Further into the exhibit, artist Jim Campbell, trained as an electronic engineer, makes light installations that are at once figurative and tantalizingly abstract. In “Broken Movie,” Campbell offers a mural-sized projection augmented by strategically spaced pixels on the adjoining walls to create a three-dimensional format. The resulting space is immersive and collaborative, asking the viewer to consider both the limits and the nature of perception, to fill in the gap between what is observed and what is imagined.

This desire to fold the viewer’s experience into the object is explored in the sculptures of Alan Rath. While Campbell and Salvagione create works that illuminate the haunting and mysterious aspects of technologically-enhanced art, Rath’s sculptures graft human characteristics onto machines. Since the early 1980s, Rath has pioneered kinetic and robotic sculpture. He cites the 1969 Apollo 10 liftoff and moon landing, which Rath watched on TV as a child, and the repurposing of electronics in the music of Jimi Hendrix as influences. Though Rath did not become a musician, he was intrigued by the potential of electronics to create a new form of kinetic sculpture and went on to get a degree in electrical engineering from M.I.T. before moving to San Francisco to practice art and be near Silicone Valley. In his work, he builds what he calls his own autonomous electronic systems. Machines are often made humorous, humane, musical, and fluid. In “Forever” (2012), Rath combines aluminum with excitable pheasant feathers in a kinetic, mechanical, and animated sculpture. We are never sure if we are contemplating the at once playful and threatening object, or if it is contemplating us.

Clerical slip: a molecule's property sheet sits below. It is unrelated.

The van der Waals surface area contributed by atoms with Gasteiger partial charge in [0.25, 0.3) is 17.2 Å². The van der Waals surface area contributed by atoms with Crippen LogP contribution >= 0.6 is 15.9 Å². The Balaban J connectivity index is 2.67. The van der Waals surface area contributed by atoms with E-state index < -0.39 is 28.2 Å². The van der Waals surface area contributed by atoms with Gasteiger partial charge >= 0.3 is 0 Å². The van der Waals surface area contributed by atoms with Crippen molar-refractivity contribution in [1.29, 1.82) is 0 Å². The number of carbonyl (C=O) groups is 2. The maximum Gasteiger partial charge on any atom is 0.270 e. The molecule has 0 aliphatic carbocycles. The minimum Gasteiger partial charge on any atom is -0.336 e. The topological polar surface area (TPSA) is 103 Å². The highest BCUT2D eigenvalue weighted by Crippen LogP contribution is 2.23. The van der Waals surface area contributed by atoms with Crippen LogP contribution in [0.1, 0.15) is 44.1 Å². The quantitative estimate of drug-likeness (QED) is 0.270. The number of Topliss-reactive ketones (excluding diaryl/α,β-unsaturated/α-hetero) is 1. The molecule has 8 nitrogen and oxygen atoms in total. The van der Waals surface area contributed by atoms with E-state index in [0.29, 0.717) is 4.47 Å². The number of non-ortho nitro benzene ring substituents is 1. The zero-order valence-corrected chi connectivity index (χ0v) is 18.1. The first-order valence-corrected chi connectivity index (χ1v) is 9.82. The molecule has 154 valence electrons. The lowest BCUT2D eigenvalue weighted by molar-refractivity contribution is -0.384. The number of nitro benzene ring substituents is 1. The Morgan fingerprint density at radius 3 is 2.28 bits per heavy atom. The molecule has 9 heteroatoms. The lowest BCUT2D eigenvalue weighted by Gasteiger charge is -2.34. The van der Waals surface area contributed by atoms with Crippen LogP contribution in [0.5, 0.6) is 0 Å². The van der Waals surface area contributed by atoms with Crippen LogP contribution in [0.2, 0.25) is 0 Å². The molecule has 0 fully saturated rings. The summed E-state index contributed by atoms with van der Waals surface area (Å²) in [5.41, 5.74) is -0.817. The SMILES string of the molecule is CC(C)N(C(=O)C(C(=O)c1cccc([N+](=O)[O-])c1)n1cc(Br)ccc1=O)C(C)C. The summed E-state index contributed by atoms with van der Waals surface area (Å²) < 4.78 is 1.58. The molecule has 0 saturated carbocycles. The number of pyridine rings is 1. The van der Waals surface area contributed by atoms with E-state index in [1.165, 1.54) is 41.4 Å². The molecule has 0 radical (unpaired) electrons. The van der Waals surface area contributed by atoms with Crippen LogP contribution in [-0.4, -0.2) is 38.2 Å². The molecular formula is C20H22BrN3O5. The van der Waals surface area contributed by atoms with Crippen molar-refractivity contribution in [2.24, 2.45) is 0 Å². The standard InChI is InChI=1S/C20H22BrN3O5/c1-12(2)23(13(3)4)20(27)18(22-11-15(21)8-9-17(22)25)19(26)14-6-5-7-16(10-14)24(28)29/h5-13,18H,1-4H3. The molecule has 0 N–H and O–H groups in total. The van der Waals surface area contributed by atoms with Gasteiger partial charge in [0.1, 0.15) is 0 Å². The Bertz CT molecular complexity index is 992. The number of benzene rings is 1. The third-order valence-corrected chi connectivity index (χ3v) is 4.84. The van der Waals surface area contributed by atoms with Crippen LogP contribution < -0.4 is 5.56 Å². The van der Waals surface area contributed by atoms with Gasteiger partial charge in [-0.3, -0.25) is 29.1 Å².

Investing an object with life is a thread that is elaborated on in the work of Camille Utterback, who takes this idea one step further by endowing her pieces with memory and its subsequent erasure. For several years, Utterback has been combining technologies and coding with traditional visual media to create an interactive lexicon. In “Entangled,” real-time graphics tracking viewer’s movements are projected onto three scrims, generating a multi-layered, painterly animation. The images evolve and transform. They describe movement and subtle motion as well as disappearance. Viewers face one another on either side of the transparent scrims, creating, in tandem, an ever-changing artwork.

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Alan Rath, “Forever” (2012), aluminum, polyethylene, fiberglass, software, motor, feathers, 90 x 108 x 48 in. (courtesy the artist and Hosfelt Gallery, San Francisco)

In the context of NEAT’s framework, Utterback’s work underscores, like many other pieces in this show, Robert Rauschenberg’s profound legacy as an artist interested in creating an art form that recorded the gap between life and technology. Today, this gap has all but vanished. Technology is ubiquitous. What was unfamiliar 50 years ago — when productions like EAT ushered unknown methodologies into art spaces — is the new norm of today. In NEAT, we are presently witnessing the poetic negotiation that occurs when technology becomes an extension of our bodies.

NEAT: New Experiments in Art And Technology continues at the Contemporary Jewish Museum (736 Mission St, San Francisco) through January 17.